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Old 27-02-2004, 11:52   #1
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Question Island Trader 36

Does anyone know anything about this boat? The particular one is question is a 1983, currently sitting in freshwater with a price tag of $75K.

Any info would be greatly appreciated!

Mel
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Old 27-02-2004, 17:45   #2
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melbee, With this boat, a good knowledgeable surveyor is a must. They can be very problematic (read expensive to fix) if they have not been properly maintained and kept up. The typical plywood fiberglass construction of these vessels are prone to a plethora of issues. On the other hand they are overbuilt hulls that are roomy and comfortable live-aboards. They don't sail well in light air so usually have oversized engines. You have to decide if this boat will fit your needs and then look for a professional to sort out all the details before purchase. Hope this helps some. Chuck
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Old 28-02-2004, 05:38   #3
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Unless it is in totally bristol condition with lots of extras it's priced on the high side of high. These boats never were speedy. For this money you should be able to get a boat in this size range that is in very nice condition and performs well. Go to yachtworld.com and just plug in used sail boats for $75K at 36 ft and you should see a nice long list. Get a feel for the market. read a lot of the adds and look at the pictures. It's a nice place to just look when it's cold outside.

As always get a surveyor before you fall in love.

FWIW, After 28 years I left MN last year for the Chesapeake.
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Old 28-02-2004, 07:30   #4
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I have no idea what drew you to an Island Trader but there are hundreds of wonderful boats out there that you can buy for $75K. The Island Trader 37/38 (I don't believe that Island Trader actually built a 36) isn't one of those.

In a general sense the building quality of the Island Trader line was notorious. It was boats like the Island Traders that were the poster children for poor oriental construction. My Mother was an importer of boats from Taiwan with her own lines of boats, and when the builders of better quality oriental boats would sit around and talk, they would complain about how boats like the Island Traders, Mariners, Ct's, and Formosas, were ruining the reputation of oriental boats for all of them.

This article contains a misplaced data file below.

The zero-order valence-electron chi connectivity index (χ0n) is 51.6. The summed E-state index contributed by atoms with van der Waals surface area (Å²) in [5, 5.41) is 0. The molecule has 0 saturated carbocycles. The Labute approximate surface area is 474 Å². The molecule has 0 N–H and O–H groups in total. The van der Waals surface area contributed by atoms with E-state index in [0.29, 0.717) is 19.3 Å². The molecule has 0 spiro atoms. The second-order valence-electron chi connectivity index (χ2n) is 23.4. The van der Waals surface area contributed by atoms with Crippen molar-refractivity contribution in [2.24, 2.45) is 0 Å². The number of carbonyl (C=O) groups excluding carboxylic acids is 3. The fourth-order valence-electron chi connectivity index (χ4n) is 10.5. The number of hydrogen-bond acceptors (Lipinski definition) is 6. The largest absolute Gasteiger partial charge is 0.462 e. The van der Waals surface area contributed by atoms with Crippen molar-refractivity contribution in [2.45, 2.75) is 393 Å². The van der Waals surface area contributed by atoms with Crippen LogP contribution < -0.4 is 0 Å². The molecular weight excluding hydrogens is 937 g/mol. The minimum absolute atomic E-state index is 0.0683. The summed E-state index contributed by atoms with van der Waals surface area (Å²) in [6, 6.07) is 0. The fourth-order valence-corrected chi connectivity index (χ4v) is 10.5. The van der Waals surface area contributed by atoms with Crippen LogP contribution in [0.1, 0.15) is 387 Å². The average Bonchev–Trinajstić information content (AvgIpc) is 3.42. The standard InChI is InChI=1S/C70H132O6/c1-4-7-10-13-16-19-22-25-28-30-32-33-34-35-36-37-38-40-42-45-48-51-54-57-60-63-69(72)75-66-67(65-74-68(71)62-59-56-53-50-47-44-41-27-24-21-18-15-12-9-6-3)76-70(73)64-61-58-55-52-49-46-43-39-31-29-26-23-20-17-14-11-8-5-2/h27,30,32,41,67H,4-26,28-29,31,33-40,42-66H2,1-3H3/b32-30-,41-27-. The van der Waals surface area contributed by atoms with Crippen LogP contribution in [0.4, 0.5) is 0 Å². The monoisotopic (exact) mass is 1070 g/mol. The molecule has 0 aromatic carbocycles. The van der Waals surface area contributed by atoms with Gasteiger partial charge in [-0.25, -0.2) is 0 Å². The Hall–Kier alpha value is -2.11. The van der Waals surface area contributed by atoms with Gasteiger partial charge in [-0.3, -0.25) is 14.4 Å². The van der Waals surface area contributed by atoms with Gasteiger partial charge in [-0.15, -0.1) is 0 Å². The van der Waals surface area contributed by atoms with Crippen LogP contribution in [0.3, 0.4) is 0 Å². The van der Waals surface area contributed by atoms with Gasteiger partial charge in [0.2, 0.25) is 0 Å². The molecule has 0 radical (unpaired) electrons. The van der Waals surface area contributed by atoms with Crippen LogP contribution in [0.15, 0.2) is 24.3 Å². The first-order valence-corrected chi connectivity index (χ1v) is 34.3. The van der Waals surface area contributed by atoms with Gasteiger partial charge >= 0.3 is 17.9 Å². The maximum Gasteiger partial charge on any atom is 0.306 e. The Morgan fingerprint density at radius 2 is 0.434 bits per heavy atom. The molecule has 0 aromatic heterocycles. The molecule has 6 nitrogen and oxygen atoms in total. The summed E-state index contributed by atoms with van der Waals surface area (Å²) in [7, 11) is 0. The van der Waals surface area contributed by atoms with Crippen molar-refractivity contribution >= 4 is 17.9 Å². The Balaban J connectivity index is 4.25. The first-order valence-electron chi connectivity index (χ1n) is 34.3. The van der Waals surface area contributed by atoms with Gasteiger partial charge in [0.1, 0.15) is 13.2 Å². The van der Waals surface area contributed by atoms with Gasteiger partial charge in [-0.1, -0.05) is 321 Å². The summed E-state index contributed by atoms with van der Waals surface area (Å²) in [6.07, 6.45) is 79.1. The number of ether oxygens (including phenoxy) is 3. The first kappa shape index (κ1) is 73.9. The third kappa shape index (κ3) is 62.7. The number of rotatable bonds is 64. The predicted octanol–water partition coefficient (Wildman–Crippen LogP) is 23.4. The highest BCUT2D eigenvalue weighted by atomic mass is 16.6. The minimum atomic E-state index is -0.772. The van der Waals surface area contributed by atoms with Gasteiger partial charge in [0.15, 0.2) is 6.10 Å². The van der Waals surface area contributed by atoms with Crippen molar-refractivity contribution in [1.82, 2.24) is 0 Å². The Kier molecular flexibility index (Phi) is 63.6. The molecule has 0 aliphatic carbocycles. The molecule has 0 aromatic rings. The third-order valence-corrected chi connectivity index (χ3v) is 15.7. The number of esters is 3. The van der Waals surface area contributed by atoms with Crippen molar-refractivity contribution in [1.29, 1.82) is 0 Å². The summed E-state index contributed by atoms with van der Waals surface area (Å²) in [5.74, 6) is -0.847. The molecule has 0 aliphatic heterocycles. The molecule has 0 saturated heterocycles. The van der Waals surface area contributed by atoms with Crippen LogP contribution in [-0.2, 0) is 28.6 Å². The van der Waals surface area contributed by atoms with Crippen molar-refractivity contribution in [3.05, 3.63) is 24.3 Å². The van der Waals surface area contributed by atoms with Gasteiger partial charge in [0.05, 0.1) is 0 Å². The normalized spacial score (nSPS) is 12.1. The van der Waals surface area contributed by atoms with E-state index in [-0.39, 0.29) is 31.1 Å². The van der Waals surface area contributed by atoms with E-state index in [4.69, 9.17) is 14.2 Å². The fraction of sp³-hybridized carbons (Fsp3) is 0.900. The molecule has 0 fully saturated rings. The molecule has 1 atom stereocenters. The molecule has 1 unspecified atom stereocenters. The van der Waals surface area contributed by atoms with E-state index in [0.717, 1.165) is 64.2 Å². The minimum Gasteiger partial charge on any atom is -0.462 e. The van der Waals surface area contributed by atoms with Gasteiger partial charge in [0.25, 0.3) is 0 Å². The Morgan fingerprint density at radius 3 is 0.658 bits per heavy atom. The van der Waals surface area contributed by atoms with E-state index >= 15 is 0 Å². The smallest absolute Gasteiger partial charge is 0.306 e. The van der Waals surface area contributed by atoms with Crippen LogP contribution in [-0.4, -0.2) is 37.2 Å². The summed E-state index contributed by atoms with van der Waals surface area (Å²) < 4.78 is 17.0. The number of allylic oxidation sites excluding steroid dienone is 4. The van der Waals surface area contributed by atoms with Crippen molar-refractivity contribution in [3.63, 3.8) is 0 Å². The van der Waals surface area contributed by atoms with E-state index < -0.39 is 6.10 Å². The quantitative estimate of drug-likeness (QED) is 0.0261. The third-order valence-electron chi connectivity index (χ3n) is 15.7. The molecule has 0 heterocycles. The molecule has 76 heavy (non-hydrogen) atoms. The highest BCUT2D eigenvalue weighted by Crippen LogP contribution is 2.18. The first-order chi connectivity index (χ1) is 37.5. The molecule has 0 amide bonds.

The Island Trader glass work, while fairly heavy, was slap dash, using poor materials, poorly handled. Their teak decks were notorious leakers and the plywood cored decks below were condemned to failure by the sloppy workmanship and thousands of fasteners into the vulnerable plywood. (Fresh water is not a good thing for a boat like this as fresh water is more likely to promote rot in the plywood subdecks than saltwater which carries iodine). Their heavy use of teak resulted in very high vertical centers of gravity which is a very bad thing with regards to motion comfort, stability, and seaworthiness.

The poor metalurgy of their knockoff hardware, and poor choice of materials and methods of their electical work is legendary.

Sailing ability wise these are neither good light air nor good heavy air boats. Their high wetted surface and inefficient sail plans make them useless as sailboats in winds under 10- 12 knots. Their low ballast ratios, slack bilges, and large weights aloft make them poor heavy weather boats. These boats are notorious rollers. While their roll rates may be slow, such large roll angles could never be considered comfortable in any objective way.

These boats were intended as romantic, cheap, teak exhibition halls. If you are looking for a dockside live aboard these might make reasonable, albeit excesively high maintenance choice. But if you are looking for a boat that you intend to sail or to go voyaging on, then you really should keep looking.

Respectfully,
Jeff
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Old 28-02-2004, 12:09   #5
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Jeff:
It's to bad you put Formosa in that class.We own one and it's construction and sailing abilities are contrary to your statements. Maybe it's the exception. our fit and finnish surpase that of a J-boat or others of that class. While not a lite vessel (84000# 28000# ballast) she sails well in light air and does not roll in snotty following seas as some have reported. I have to admit that she does not point well.( a funtion of a ketch rig and full keel)but her dry ride when it gets crappy and straight track make her a joyful OFFSHORE CRUISER. Having a Swan 47 in the past, I can honestly say Dolce Vita is our last boat as she fills our expextations and then some. ie No leaks or rotton core, and a glass to resin ratio of 50/50 tested by burnouts of thruhull cores.
Before I got sidetraked , my point is "Go cruizin now ,no mater what the boat or equipment.If you have to wait untill you have just the right boat with all the bells and whistles, you"ll be to old to enjoy the experiance.
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Old 29-04-2004, 11:10   #6
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in love with island trader

i understand your love for the island trader- i too fell for it's charm and warmth. i had found a number that were in excellent condition for around 45.000 but because of the teak deck attachment method the back of my mind was always screaming the word "YET" whenever i looked and found one that was not leaking thru the deck- also check the wood post used for anchor securment(bull pulpit?). I have found these to be questionable- I helped change one out last year and it was a bear but doable.-